Pediatrics Case 5 ED Management
Pediatric Forearm Shaft Fractures
- Incomplete (greenstick) and complete fractures with minimal or no displacement/angulation can be managed with a sugar-tong or long-arm splint.
- If using a long-arm splint, hand positioning depends on location of the fractures. Fractures of the distal third should be splinted in with the hand pronated, midshaft fractures with the hand in neutral, and proximal third fractures with the hand in supination to reduce rotational deformity.
- Those with significant angulation (greater than 10 degrees), displacement, or shortening require closed reduction performed in the emergency department. Reduction is performed in a similar manner to that of Colles fractures; finger traps are applied and gravity used to distract the fracture fragments, followed by closed reduction and immediate splinting (same rules as above). Older children typically require only hematoma block, while younger children will require conscious sedation to facilitate reduction.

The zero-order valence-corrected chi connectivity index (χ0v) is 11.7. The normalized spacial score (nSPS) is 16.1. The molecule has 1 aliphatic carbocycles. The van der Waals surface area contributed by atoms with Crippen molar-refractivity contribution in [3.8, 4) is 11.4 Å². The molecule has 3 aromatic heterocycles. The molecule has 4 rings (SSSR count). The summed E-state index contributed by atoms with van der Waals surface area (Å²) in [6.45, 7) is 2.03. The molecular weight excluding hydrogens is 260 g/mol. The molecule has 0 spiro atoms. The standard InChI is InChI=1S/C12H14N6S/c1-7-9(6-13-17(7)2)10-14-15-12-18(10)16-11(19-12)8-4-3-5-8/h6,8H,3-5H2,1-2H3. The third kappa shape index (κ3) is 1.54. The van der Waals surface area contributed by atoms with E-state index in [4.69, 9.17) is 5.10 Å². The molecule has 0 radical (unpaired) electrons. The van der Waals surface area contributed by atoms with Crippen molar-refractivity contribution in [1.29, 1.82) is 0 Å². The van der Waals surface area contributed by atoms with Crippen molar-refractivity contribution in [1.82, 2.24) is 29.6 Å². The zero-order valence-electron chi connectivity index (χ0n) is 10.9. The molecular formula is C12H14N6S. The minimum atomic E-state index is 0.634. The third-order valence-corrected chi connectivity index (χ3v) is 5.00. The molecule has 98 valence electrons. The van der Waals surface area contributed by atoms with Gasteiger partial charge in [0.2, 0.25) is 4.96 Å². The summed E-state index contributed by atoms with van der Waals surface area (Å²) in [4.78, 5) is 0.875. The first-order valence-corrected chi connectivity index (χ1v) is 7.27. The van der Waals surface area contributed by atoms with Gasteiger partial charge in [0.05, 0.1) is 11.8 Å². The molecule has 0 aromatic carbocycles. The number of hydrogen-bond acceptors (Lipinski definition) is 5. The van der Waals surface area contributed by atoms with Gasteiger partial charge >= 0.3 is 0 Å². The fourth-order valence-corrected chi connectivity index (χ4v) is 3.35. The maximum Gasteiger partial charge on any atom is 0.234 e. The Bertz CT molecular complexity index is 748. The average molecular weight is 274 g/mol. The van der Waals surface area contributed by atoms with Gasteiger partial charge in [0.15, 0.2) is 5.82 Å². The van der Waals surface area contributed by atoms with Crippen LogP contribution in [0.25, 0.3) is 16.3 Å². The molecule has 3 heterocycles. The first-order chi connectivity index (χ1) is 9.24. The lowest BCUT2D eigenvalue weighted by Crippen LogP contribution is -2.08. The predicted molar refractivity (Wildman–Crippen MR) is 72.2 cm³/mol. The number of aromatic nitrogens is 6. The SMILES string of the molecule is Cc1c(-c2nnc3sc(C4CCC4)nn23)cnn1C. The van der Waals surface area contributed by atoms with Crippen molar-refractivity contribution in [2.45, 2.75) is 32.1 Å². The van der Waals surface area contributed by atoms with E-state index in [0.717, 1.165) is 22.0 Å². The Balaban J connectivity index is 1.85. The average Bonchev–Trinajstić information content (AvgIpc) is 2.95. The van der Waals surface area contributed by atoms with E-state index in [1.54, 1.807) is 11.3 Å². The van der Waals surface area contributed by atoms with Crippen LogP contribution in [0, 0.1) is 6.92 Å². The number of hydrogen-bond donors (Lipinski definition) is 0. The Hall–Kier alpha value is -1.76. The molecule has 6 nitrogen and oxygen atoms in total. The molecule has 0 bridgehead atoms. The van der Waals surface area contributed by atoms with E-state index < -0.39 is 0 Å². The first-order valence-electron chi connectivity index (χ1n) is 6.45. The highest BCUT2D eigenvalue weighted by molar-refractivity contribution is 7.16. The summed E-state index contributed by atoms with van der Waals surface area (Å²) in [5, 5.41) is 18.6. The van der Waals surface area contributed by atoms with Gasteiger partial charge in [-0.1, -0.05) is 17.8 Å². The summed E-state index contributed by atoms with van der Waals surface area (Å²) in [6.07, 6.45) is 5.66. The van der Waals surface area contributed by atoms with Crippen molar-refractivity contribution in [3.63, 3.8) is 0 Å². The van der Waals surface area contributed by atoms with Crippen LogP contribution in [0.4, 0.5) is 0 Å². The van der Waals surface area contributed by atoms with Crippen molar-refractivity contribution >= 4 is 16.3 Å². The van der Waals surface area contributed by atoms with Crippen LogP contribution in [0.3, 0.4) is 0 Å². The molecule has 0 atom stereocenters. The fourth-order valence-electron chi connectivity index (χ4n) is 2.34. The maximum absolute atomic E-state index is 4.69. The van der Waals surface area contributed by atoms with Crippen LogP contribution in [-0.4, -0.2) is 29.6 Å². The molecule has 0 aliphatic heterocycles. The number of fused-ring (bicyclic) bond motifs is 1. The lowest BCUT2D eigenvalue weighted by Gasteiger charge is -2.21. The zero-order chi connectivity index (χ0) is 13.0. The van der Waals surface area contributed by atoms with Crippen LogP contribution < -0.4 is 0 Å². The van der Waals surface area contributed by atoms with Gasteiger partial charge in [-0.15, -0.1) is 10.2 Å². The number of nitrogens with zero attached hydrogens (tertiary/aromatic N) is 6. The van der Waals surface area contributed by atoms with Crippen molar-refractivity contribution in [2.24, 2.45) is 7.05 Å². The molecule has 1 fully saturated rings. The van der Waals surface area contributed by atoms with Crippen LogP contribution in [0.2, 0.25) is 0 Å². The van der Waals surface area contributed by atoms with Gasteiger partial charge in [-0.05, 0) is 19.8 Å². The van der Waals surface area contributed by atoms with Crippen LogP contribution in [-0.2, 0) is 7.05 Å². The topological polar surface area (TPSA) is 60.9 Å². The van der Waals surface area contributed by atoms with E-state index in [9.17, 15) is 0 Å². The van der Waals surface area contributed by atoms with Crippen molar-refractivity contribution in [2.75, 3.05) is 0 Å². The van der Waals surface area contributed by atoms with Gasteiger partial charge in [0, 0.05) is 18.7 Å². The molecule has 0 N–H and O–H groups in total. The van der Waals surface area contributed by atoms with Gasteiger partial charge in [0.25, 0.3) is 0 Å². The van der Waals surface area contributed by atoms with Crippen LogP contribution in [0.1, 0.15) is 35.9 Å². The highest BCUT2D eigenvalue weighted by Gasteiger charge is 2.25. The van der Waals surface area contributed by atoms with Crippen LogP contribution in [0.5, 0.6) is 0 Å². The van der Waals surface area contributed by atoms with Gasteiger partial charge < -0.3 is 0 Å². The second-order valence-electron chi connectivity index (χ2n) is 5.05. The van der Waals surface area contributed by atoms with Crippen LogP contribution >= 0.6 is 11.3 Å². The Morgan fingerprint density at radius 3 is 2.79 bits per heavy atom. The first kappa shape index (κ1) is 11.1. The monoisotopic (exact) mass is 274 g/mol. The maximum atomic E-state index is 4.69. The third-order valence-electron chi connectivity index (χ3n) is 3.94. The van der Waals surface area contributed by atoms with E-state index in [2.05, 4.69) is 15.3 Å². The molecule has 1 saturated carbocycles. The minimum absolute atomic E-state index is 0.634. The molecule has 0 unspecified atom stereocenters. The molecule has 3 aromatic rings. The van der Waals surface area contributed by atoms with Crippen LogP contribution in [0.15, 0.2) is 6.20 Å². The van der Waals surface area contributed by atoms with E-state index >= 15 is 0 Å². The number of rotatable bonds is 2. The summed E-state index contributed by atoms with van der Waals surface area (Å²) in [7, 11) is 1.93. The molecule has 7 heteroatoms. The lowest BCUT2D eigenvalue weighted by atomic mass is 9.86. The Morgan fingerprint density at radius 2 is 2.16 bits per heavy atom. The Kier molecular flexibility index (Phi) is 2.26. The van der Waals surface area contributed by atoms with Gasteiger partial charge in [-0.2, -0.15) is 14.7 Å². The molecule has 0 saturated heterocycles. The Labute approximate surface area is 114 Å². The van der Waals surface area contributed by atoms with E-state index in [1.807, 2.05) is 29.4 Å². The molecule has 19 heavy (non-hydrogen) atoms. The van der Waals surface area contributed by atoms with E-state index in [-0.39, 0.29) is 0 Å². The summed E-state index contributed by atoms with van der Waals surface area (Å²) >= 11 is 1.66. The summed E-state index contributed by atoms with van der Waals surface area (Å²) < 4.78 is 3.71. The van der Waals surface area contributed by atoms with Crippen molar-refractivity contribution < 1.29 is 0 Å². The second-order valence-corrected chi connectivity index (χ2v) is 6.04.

All of these cases should have prompt orthopedic follow-up in one week. 10-25% of patient are found to have new or recurrent deformity upon repeat imaging at one-week follow-up. Due to their excellent remodeling abilities and functional outcomes, children rarely require surgical intervention for uncomplicated forearm shaft fractures (especially distal fractures). They are typically managed with long-arm casting for a total of 6-8 weeks, but this is sometimes extended given the high rate of refracture.